"Whatever I am saying, I am not saying it here (for the first time). I have given documentary evidence of all this to everyone. There is the documentary evidence. And we know the involvement of Indian intelligence, in India, with their intelligence," Musharraf, currently in London, charged.

"I have given documentary evidence to everyone from top to bottom. Everyone knows it. And we have the documentary evidence," the former Pakistan Army chief said.

Musharraf denied reports and statements coming from the US leaders that ISI still has contacts with the terrorists.

"They (ISI) will not support it (terrorists). That was not the government policy. That was not the military policy. However, there was ingress," he said.

"Always, in every group, there is an ingress of the ISI. And that is the efficiency, the effectiveness of the ISI. You must have ingress, so that you can influence all organizations. And it is this ingress of theirs, which doesn't mean that they are supporting them, but they have ingress. They have some contacts, which can be used for their own advantage," Musharraf said.

He said foreign troops are not welcome in Afghanistan, but now since they are there, they should win the battle against al-Qaida and the Taliban.

"Foreign troops are not welcome there (in Afghanistan). But now that they are there, we have to win. And quitting is not an option at all," he said.

"Anyone who is talking of quitting doesn't understand the ramifications of quitting. He must sit down and analyze what will happen if he were to quit there without a solution.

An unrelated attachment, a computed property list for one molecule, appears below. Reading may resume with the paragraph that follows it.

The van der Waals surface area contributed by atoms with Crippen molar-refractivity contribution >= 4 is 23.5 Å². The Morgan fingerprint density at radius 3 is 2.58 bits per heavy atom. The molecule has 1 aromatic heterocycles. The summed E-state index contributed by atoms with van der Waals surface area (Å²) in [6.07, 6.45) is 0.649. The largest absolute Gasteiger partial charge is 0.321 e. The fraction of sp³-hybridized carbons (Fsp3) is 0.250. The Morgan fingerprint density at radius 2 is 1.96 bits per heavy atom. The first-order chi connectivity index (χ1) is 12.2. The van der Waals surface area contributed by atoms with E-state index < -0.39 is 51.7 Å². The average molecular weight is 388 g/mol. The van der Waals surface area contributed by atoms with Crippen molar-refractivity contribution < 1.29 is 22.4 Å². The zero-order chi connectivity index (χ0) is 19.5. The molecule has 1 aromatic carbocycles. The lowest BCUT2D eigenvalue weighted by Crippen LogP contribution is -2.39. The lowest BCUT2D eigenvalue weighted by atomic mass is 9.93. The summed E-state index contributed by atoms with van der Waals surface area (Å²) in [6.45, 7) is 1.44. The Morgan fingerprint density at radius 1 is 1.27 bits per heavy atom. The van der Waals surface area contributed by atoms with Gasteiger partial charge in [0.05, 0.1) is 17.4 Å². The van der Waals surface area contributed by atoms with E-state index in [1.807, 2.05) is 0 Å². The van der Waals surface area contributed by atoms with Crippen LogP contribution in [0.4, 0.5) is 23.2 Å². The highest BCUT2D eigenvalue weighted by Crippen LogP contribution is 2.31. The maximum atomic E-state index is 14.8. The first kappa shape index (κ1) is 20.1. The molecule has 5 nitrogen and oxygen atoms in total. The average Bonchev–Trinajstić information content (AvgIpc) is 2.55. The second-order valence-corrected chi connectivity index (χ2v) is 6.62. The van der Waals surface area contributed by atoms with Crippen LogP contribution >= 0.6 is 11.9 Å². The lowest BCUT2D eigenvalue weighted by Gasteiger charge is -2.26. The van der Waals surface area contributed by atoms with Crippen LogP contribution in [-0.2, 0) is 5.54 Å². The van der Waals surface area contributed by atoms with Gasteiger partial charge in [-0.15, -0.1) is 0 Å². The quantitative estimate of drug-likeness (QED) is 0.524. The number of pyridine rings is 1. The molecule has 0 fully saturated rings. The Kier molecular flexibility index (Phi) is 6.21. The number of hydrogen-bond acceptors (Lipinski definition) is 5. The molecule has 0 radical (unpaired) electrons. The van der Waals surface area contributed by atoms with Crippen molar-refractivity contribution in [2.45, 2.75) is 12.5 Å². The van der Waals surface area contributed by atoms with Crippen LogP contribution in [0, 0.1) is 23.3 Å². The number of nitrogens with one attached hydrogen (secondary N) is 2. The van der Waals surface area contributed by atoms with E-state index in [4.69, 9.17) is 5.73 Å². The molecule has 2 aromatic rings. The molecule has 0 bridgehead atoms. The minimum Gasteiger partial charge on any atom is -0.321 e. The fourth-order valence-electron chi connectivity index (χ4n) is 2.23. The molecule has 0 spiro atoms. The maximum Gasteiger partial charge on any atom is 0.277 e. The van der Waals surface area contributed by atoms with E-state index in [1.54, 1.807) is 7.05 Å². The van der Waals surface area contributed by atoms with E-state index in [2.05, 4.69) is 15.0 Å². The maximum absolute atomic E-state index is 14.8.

We have to defeat the al-Qaida, we have to dominate the Taliban, and we have to introduce a credible, legitimate government in Afghanistan. But we cannot leave before that," he said.

Wednesday, November 11, 2009

Sober Foresight: The International Energy Agency Report, 2009

Human beings are the most sentient creatures on the earth, the most capable of foresight and planning, the most adaptable and adjustable. At least so we tell ourselves.

The reality may be otherwise. We seem able to see ahead but as a species we – the industrial world especially -- seem unable to correct our social practices enough to spare our planet from ecological collapse. Could Jared Diamond be a prophet? Is it because we are unable or unwilling?

Anyway, I wonder how many people will read the just-released executive summary of the International Energy Agency’s “World Energy Outlook 2009”. Sobering as it is, the industrial world is likely to go on more or less as it has, primarily driven by immediate and local practical interests. That seems to me the most sobering, and unstated, features of the report.

In order to help circulate the sense of how serious the world ecological trend is I reproduce here merely the topic sentences of the executive summary. Actually the whole report is not long and the details are the most sobering feature of the report; click on the title for a link to the whole Executive Summary.

Just so you don't miss it: Here is how it ends: